TB Notes Newsletter
No. 2, 2013
LABORATORY BRANCH UPDATE
The Federal TB Task Force Diagnostics Workgroup has made substantial progress in several areas. These include Food and Drug Administration (FDA) policy efforts aimed at improving commercial interest in the development of devices that detect M. tuberculosis and related drug resistance. Various activities are coming together to make this happen. For example, progress was reported on the establishment of an FDA and National Institutes of Health (NIH) co-sponsored Frozen Trial Initiative; joint CDC-NIH activity on improving the testing for pyrazinamide (PZA) resistance; the NIH-sponsored TB Diagnostics Research Forum; and CDC and NIH coordination on moving from research to international field tests for the molecular detection of drug resistance.
In March 2012, draft guidance regarding reclassification of nucleic acid TB diagnostic assays was published. Although reclassification was affected by passage of the July 2012 FDA Safety and Innovation Act (FDASIA) policy, progress continues to move forward with reclassification in the context of the new law. On June 19, 2013, the FDA published a Special Controls document asking for public comment within the next 90 days. This document provides guidance to manufactures to make TB diagnostic tests.
Because of the importance of biomarkers for TB treatment efficacy, the FDA and NIH are sponsoring a storage bank of clinical trial frozen specimens (Frozen Trial Initiative) to aid in biomarker discovery. The Consortium for TB Biomarkers currently consists of the TB Alliance, the AIDS Clinical Trial Group, and the TB Trials Consortium. Efforts are underway to store prospectively collected specimens from TB clinical trials.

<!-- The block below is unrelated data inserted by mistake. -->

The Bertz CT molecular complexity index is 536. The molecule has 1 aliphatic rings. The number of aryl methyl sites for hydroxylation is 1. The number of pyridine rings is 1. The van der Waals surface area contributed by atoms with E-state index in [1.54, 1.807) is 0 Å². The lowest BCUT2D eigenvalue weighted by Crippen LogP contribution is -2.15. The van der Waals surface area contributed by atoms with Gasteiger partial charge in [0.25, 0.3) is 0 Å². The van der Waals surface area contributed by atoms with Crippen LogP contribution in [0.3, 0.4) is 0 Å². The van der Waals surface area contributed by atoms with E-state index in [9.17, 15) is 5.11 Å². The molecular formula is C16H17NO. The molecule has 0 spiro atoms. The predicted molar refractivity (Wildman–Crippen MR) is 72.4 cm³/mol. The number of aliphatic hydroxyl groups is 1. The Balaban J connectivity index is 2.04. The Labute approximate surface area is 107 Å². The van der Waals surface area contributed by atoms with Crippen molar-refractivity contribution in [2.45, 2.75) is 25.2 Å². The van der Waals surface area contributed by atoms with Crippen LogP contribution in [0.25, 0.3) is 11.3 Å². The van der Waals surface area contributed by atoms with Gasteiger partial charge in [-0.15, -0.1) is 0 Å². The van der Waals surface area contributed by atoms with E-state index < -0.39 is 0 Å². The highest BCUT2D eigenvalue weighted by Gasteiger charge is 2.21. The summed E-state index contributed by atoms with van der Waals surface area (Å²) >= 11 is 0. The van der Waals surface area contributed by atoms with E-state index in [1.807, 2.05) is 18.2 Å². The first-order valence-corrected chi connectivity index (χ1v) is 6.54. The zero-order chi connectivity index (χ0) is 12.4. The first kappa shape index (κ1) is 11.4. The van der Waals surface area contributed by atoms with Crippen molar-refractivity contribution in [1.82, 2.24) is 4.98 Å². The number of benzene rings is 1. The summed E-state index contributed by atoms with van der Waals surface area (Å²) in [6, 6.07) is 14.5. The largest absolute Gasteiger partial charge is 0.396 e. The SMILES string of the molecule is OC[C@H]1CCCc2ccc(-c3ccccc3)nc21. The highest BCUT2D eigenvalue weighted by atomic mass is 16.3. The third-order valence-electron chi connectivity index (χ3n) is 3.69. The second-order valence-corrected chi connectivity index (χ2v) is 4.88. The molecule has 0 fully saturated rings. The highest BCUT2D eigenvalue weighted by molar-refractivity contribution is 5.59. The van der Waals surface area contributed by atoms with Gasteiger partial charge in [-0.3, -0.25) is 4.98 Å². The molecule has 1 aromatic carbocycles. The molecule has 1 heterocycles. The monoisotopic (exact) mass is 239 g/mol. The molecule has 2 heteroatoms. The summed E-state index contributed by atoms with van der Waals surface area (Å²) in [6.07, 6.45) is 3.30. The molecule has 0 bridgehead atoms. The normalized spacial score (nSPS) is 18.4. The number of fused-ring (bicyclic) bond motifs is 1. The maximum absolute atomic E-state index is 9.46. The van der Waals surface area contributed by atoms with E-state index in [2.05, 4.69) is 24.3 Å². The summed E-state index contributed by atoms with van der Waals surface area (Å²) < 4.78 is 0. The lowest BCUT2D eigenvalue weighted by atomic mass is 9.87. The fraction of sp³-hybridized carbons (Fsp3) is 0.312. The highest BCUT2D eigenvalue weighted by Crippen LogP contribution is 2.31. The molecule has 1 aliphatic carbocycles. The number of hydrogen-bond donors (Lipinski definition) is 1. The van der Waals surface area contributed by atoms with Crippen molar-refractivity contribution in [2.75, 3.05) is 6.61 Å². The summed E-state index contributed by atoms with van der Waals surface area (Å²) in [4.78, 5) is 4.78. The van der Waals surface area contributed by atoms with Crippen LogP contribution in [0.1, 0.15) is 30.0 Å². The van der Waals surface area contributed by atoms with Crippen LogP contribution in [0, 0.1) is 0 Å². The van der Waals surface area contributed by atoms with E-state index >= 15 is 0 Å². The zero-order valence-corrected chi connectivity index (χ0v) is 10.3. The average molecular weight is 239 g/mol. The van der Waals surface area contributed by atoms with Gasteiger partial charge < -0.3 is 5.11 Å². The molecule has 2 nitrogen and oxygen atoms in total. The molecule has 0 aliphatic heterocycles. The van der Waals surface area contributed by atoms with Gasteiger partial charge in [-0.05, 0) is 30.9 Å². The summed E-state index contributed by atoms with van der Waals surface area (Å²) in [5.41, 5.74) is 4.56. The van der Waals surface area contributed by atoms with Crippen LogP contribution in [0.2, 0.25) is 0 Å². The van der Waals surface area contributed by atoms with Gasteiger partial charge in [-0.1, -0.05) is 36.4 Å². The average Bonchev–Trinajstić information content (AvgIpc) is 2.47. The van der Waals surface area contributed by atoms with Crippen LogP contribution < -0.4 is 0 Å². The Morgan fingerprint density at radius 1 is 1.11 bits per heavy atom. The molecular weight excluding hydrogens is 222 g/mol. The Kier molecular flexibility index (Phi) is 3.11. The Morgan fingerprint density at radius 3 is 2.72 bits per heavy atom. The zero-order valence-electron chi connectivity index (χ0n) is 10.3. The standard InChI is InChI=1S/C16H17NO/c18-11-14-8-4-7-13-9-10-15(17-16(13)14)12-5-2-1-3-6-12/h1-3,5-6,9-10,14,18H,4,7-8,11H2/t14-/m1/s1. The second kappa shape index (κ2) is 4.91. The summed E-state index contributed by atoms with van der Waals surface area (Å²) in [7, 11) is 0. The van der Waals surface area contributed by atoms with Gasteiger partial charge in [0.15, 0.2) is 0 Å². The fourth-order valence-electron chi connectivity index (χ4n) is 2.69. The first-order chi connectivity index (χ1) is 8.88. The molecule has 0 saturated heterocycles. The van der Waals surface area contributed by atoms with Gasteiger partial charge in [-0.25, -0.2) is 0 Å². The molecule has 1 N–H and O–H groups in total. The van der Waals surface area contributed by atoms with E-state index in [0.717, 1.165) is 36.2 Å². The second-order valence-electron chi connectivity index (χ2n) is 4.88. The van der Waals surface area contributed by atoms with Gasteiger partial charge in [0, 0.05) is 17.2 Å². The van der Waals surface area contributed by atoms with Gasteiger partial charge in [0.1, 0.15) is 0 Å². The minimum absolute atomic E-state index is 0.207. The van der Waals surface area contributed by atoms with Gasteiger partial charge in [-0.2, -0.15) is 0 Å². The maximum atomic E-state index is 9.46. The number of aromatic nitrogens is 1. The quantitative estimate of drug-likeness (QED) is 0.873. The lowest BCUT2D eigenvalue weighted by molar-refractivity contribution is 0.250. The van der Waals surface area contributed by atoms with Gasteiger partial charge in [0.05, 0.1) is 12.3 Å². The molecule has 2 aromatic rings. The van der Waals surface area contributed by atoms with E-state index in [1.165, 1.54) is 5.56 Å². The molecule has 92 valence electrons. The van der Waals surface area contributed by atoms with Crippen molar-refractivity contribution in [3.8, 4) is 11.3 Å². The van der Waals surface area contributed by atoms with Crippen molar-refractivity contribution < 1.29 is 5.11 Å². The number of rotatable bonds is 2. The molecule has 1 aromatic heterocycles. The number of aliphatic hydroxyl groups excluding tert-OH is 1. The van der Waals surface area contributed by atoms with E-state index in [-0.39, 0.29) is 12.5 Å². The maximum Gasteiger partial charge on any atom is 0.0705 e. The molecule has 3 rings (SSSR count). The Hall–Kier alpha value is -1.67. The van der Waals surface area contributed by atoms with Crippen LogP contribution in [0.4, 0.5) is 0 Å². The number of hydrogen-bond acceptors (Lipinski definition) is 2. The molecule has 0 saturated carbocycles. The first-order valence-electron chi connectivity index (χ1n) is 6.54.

Similarly, the workgroup is involved in several activities between U.S. agencies and other partners. Much of this activity has focused around improving the accuracy of diagnosis of PZA resistance, because of its important role in both current and future TB drug regimens. There are several ongoing efforts, which include improving PZA testing, improving our understanding of pncA mutations and their role in PZA resistance, enlarging the database of PZA resistant isolates, and promoting cooperation between developers of new molecular diagnostics and the TB drug development field.
Future priorities of the workgroup include understanding molecular markers for resistance of other important drugs besides PZA (e.g., fluoroquinolones and new drugs) for drug-susceptible and drug-resistant TB. They also include improved platforms for rapid resistance testing for drugs other than rifampin, the use of molecular detection of drug resistance for drug resistance surveillance, standardization of laboratory processes for clinical trials, and pediatric diagnostics.
The Xpert MTB/RIF rollout globally is being addressed largely by the International Workgroup of the Federal TB Task Force.
—Reported by Michael F. Iademarco, MD, MPH
Div of TB Elimination
1. FDA background document. Discussion and Recommendations Regarding the Classification of NAAT-based Rapid M. tuberculosis Diagnostics and the Classification of Interferon Gamma Release Assays. Available athttp://www.fda.gov/
2. Summary of PZA Day at CDC. Available athttp://www.newtbdrugs.org/
3. Journal of Infectious Diseases 2012 May 15; Supplement 2: Tuberculosis and Tuberculosis/ HIV/ HIV/AIDS. Table of contents: http://jid.oxfordjournals.org/content/205/suppl_2.toc
4. "Demystifying Pyrazinamide — Challenges and Opportunities" Workshop 2012. September 5 - 6, 2012, Baltimore, Maryland. Information available at http://www.newtbdrugs.org/meetings/pza-workshop-2012.php